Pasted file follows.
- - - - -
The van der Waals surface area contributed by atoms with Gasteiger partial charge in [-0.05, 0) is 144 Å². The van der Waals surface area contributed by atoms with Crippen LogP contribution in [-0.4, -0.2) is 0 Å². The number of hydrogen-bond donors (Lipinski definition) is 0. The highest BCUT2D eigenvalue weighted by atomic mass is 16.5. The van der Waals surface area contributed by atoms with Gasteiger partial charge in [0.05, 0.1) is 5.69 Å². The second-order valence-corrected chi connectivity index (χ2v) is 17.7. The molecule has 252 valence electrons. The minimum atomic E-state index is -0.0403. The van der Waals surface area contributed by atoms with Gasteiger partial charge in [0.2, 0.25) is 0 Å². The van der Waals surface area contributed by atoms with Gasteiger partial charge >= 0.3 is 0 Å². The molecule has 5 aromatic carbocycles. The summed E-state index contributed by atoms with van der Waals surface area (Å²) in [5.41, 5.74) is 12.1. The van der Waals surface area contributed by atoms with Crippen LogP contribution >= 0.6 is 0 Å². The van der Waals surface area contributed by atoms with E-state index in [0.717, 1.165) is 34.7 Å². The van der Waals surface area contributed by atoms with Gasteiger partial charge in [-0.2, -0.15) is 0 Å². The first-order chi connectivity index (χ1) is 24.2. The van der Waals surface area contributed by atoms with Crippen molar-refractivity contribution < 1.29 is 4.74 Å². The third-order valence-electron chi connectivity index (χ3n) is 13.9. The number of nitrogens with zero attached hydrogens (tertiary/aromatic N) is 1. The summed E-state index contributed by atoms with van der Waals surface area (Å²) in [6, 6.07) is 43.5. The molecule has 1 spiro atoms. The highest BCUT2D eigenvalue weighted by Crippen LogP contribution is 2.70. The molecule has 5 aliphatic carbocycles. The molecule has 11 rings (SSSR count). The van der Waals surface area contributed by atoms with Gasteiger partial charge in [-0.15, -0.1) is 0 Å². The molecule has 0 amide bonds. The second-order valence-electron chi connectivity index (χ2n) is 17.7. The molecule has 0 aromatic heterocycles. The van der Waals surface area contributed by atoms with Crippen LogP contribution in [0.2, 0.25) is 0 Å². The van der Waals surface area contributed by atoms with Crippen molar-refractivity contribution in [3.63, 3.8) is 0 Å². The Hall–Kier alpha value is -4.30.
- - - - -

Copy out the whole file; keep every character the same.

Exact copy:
The van der Waals surface area contributed by atoms with Gasteiger partial charge in [-0.05, 0) is 144 Å². The van der Waals surface area contributed by atoms with Crippen LogP contribution in [-0.4, -0.2) is 0 Å². The number of hydrogen-bond donors (Lipinski definition) is 0. The highest BCUT2D eigenvalue weighted by atomic mass is 16.5. The van der Waals surface area contributed by atoms with Gasteiger partial charge in [0.05, 0.1) is 5.69 Å². The second-order valence-corrected chi connectivity index (χ2v) is 17.7. The molecule has 252 valence electrons. The minimum atomic E-state index is -0.0403. The van der Waals surface area contributed by atoms with Gasteiger partial charge in [0.2, 0.25) is 0 Å². The van der Waals surface area contributed by atoms with Gasteiger partial charge >= 0.3 is 0 Å². The molecule has 5 aromatic carbocycles. The summed E-state index contributed by atoms with van der Waals surface area (Å²) in [5.41, 5.74) is 12.1. The van der Waals surface area contributed by atoms with Crippen LogP contribution >= 0.6 is 0 Å². The van der Waals surface area contributed by atoms with E-state index in [0.717, 1.165) is 34.7 Å². The van der Waals surface area contributed by atoms with Gasteiger partial charge in [-0.2, -0.15) is 0 Å². The first-order chi connectivity index (χ1) is 24.2. The van der Waals surface area contributed by atoms with Crippen molar-refractivity contribution < 1.29 is 4.74 Å². The third-order valence-electron chi connectivity index (χ3n) is 13.9. The number of nitrogens with zero attached hydrogens (tertiary/aromatic N) is 1. The summed E-state index contributed by atoms with van der Waals surface area (Å²) in [6, 6.07) is 43.5. The molecule has 1 spiro atoms. The highest BCUT2D eigenvalue weighted by Crippen LogP contribution is 2.70. The molecule has 5 aliphatic carbocycles. The molecule has 11 rings (SSSR count). The van der Waals surface area contributed by atoms with Gasteiger partial charge in [-0.15, -0.1) is 0 Å². The molecule has 0 amide bonds. The second-order valence-electron chi connectivity index (χ2n) is 17.7. The molecule has 0 aromatic heterocycles. The van der Waals surface area contributed by atoms with Crippen LogP contribution in [0.2, 0.25) is 0 Å². The van der Waals surface area contributed by atoms with Crippen molar-refractivity contribution in [3.63, 3.8) is 0 Å². The Hall–Kier alpha value is -4.30.